We’re going to look back on this as a profoundly dark time in American history. The Institute for Economics and Peace just published its 2016 Global Peace Index report. The United States is charted alongside Saudi Arabia and Peru. (As the world’s largest producer of cocaine, Peru actually sees more homicides related to environmental activism than to its drug trade.)
These numbers are from data collected in 2015, so they don’t include the most recent surge of civil discord and public executions/assassinations.
People in my own hometown, who have never marched for anything, are holding a March for Solidarity tonight in response to the rash of shootings across the country. I’m actually afraid to go.
I was afraid at the G8 summit in 2012, when Chicago police stood alongside the protest route with their batons at the ready, held out in front of them so, together, they formed a human barricade. I made it through that, anxiety disorder and all, but then I got to the portion where the state police forced the route to narrow significantly so that protesters were all squished in together like sardines with nowhere to go. Nope, nope, nope. Staties are huge and reek of sadism. I walked over a mile out of the way to get to the end of the march rather than go through that.
Photos of officers clashing with protestors ran on every front page the next day. The press especially liked one of a local officer raising his baton amid a brawl, just about to bring it down, with an expression that appeared to be one of maniacal glee.
My fear of police is relatively benign. I fear them as I feared playground bullies. I’m aware that they could kill me but am almost positive they’ll restrain themselves before it gets to that point.
But maybe they won’t. There’s no recess monitor. There’s no one to be the voice of reason and pull the kids apart. There’s no reason for restraint and no consequence for indulgence.
The smallest misunderstanding could be the first sign of violence, and in a society so filled with misunderstanding – and misinformation and misguidance and misplaced rage – I fear entering a large crowd like the one that will be at the March for Solidarity.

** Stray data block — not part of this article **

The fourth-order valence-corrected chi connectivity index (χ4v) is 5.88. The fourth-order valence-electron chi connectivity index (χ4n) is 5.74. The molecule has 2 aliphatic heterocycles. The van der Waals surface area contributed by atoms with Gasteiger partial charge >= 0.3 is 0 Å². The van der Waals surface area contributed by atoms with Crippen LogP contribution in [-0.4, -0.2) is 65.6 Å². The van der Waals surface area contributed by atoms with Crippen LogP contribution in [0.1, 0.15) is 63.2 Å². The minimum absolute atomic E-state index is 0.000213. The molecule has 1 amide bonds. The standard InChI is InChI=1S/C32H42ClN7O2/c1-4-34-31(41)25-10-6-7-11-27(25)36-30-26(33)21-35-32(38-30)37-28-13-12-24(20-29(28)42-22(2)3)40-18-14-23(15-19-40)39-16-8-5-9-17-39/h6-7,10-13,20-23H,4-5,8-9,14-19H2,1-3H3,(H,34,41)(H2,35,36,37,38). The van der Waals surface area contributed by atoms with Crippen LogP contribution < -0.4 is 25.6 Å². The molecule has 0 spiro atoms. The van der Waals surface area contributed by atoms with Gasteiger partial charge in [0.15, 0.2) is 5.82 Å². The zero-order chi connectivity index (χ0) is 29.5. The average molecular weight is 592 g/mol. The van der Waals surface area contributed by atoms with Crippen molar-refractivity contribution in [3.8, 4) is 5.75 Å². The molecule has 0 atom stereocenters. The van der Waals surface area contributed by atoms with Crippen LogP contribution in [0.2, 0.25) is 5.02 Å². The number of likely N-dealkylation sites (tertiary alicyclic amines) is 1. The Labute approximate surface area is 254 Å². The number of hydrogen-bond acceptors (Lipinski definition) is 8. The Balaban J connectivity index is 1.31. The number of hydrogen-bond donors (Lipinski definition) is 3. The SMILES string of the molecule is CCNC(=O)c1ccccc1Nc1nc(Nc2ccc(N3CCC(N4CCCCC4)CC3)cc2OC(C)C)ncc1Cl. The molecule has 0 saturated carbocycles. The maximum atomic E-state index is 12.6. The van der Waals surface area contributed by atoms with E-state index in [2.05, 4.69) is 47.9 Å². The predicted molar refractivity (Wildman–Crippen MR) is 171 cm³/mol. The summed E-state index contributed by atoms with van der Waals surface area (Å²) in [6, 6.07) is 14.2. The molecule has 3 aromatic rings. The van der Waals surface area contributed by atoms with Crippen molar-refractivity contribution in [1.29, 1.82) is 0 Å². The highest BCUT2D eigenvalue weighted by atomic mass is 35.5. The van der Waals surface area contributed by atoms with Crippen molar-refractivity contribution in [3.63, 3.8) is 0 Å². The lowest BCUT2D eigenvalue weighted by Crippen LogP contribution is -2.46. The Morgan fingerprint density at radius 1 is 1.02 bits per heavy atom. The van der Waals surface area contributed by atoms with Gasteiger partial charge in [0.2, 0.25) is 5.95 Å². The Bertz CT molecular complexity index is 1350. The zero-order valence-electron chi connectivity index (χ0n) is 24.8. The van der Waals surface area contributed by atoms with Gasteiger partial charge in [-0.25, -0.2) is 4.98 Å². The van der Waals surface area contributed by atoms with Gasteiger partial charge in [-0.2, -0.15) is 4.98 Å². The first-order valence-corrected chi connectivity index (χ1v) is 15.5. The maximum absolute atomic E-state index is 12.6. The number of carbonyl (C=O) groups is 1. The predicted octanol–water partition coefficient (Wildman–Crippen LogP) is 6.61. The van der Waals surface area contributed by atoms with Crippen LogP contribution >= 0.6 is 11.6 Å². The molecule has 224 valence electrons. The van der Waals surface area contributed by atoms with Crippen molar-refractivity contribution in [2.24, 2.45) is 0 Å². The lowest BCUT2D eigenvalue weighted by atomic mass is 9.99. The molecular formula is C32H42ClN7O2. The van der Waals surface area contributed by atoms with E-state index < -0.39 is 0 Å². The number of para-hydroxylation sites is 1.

Why? Because a childhood friend’s teenage sister was shot to death recently. A few days later, police arrested a couple of suspects, one of whom was 14 years old. A 14-year-old had a handgun. It’s alarming, but no one seems to be truly and deeply shocked by this. I’m not even that shocked, if I’m honest with myself.
In a society where a 14-year-old owns and uses a handgun, killing an innocent child, and no one is astonished, it is reasonable to fear one’s fellow humans regardless of who they appear to be.
A March of Solidarity should be a peaceful affair. But I have every reason to believe that it won’t be. I have every reason to believe that it could turn into a deadly event.
The Global Peace Index report is 127 pages long. It gives the impression that while homicides and crime rates in the United States remain relatively stable, militarization increases are some of the greatest in the world. The Institute for Economics and Peace points out that this leads to decreased internal and external peace, as well as an increase in perceived criminality and domestic terror organizations. In short, we’re fueling a deep-seated cultural mistrust of our government (both local and federal) and of each other.
The Institute’s projections for future global violence are not encouraging. Deaths caused by terrorism have more than doubled in the past eight years. If you look at the Institute’s map, it looks just like one tracking an epidemic. We’re wandering right into the middle of that epidemic and we’re not protecting ourselves at all.
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